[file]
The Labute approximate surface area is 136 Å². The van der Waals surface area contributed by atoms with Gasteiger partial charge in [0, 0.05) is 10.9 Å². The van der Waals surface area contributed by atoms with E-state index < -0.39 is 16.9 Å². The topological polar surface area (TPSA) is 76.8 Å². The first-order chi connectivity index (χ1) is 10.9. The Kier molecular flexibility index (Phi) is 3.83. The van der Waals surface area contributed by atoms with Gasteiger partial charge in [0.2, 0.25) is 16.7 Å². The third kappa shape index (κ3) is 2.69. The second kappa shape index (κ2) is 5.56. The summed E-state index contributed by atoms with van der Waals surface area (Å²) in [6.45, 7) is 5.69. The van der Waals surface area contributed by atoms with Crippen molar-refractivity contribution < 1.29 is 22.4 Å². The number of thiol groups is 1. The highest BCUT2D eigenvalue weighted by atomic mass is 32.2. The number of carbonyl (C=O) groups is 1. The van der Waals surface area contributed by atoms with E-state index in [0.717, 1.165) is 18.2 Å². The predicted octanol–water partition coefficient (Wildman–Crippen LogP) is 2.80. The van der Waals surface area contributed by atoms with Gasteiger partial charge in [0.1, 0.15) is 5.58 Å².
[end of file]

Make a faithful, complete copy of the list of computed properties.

The Labute approximate surface area is 136 Å². The van der Waals surface area contributed by atoms with Gasteiger partial charge in [0, 0.05) is 10.9 Å². The van der Waals surface area contributed by atoms with E-state index < -0.39 is 16.9 Å². The topological polar surface area (TPSA) is 76.8 Å². The first-order chi connectivity index (χ1) is 10.9. The Kier molecular flexibility index (Phi) is 3.83. The van der Waals surface area contributed by atoms with Gasteiger partial charge in [0.2, 0.25) is 16.7 Å². The third kappa shape index (κ3) is 2.69. The second kappa shape index (κ2) is 5.56. The summed E-state index contributed by atoms with van der Waals surface area (Å²) in [6.45, 7) is 5.69. The van der Waals surface area contributed by atoms with Crippen molar-refractivity contribution < 1.29 is 22.4 Å². The number of thiol groups is 1. The highest BCUT2D eigenvalue weighted by atomic mass is 32.2. The number of carbonyl (C=O) groups is 1. The van der Waals surface area contributed by atoms with E-state index in [0.717, 1.165) is 18.2 Å². The predicted octanol–water partition coefficient (Wildman–Crippen LogP) is 2.80. The van der Waals surface area contributed by atoms with Gasteiger partial charge in [0.1, 0.15) is 5.58 Å².